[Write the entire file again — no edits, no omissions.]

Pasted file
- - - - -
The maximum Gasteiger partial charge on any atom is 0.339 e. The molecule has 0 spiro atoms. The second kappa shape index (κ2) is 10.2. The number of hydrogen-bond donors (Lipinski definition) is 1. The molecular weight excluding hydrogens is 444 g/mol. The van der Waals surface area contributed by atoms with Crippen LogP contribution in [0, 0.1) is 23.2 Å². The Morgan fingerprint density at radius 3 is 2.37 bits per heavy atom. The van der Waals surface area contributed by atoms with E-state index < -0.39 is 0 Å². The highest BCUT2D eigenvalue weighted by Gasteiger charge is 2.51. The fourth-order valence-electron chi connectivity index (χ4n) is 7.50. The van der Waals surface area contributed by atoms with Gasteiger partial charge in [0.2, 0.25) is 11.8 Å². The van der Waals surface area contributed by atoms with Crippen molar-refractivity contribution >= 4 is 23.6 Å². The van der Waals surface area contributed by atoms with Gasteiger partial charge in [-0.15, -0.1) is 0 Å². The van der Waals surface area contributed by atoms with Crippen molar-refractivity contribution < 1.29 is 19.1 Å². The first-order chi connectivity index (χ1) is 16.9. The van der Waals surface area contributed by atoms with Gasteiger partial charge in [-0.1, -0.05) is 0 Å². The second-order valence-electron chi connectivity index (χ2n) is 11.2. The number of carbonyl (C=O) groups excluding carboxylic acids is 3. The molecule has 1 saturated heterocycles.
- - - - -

The maximum Gasteiger partial charge on any atom is 0.339 e. The molecule has 0 spiro atoms. The second kappa shape index (κ2) is 10.2. The number of hydrogen-bond donors (Lipinski definition) is 1. The molecular weight excluding hydrogens is 444 g/mol. The van der Waals surface area contributed by atoms with Crippen LogP contribution in [0, 0.1) is 23.2 Å². The Morgan fingerprint density at radius 3 is 2.37 bits per heavy atom. The van der Waals surface area contributed by atoms with E-state index < -0.39 is 0 Å². The highest BCUT2D eigenvalue weighted by Gasteiger charge is 2.51. The fourth-order valence-electron chi connectivity index (χ4n) is 7.50. The van der Waals surface area contributed by atoms with Gasteiger partial charge in [0.2, 0.25) is 11.8 Å². The van der Waals surface area contributed by atoms with Crippen molar-refractivity contribution >= 4 is 23.6 Å². The van der Waals surface area contributed by atoms with Gasteiger partial charge in [-0.15, -0.1) is 0 Å². The van der Waals surface area contributed by atoms with Crippen molar-refractivity contribution < 1.29 is 19.1 Å². The first-order chi connectivity index (χ1) is 16.9. The van der Waals surface area contributed by atoms with Gasteiger partial charge in [-0.1, -0.05) is 0 Å². The second-order valence-electron chi connectivity index (χ2n) is 11.2. The number of carbonyl (C=O) groups excluding carboxylic acids is 3. The molecule has 1 saturated heterocycles.